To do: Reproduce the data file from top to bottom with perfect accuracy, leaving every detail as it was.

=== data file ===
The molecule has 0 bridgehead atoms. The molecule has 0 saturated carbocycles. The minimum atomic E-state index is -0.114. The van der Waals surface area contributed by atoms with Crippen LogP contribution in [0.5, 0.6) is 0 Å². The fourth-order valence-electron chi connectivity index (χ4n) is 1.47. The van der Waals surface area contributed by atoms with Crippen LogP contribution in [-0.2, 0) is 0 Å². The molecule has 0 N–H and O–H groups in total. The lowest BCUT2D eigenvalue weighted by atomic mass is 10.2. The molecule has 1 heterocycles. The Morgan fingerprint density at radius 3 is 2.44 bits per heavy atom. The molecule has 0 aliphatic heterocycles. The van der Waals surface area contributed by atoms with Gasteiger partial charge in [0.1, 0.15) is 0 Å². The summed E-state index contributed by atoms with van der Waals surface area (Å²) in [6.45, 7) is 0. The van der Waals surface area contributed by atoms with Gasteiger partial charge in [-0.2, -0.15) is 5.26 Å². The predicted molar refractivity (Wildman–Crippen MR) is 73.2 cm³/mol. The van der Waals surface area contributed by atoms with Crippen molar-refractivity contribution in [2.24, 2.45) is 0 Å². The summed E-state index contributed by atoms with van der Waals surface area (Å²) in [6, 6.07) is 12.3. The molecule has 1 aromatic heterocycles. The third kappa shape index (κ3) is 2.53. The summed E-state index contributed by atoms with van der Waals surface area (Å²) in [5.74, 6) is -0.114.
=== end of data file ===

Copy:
The molecule has 0 bridgehead atoms. The molecule has 0 saturated carbocycles. The minimum atomic E-state index is -0.114. The van der Waals surface area contributed by atoms with Crippen LogP contribution in [0.5, 0.6) is 0 Å². The fourth-order valence-electron chi connectivity index (χ4n) is 1.47. The van der Waals surface area contributed by atoms with Crippen LogP contribution in [-0.2, 0) is 0 Å². The molecule has 0 N–H and O–H groups in total. The lowest BCUT2D eigenvalue weighted by atomic mass is 10.2. The molecule has 1 heterocycles. The Morgan fingerprint density at radius 3 is 2.44 bits per heavy atom. The molecule has 0 aliphatic heterocycles. The van der Waals surface area contributed by atoms with Gasteiger partial charge in [0.1, 0.15) is 0 Å². The summed E-state index contributed by atoms with van der Waals surface area (Å²) in [6.45, 7) is 0. The van der Waals surface area contributed by atoms with Gasteiger partial charge in [-0.2, -0.15) is 5.26 Å². The predicted molar refractivity (Wildman–Crippen MR) is 73.2 cm³/mol. The van der Waals surface area contributed by atoms with Crippen molar-refractivity contribution in [2.24, 2.45) is 0 Å². The summed E-state index contributed by atoms with van der Waals surface area (Å²) in [6, 6.07) is 12.3. The molecule has 1 aromatic heterocycles. The third kappa shape index (κ3) is 2.53. The summed E-state index contributed by atoms with van der Waals surface area (Å²) in [5.74, 6) is -0.114.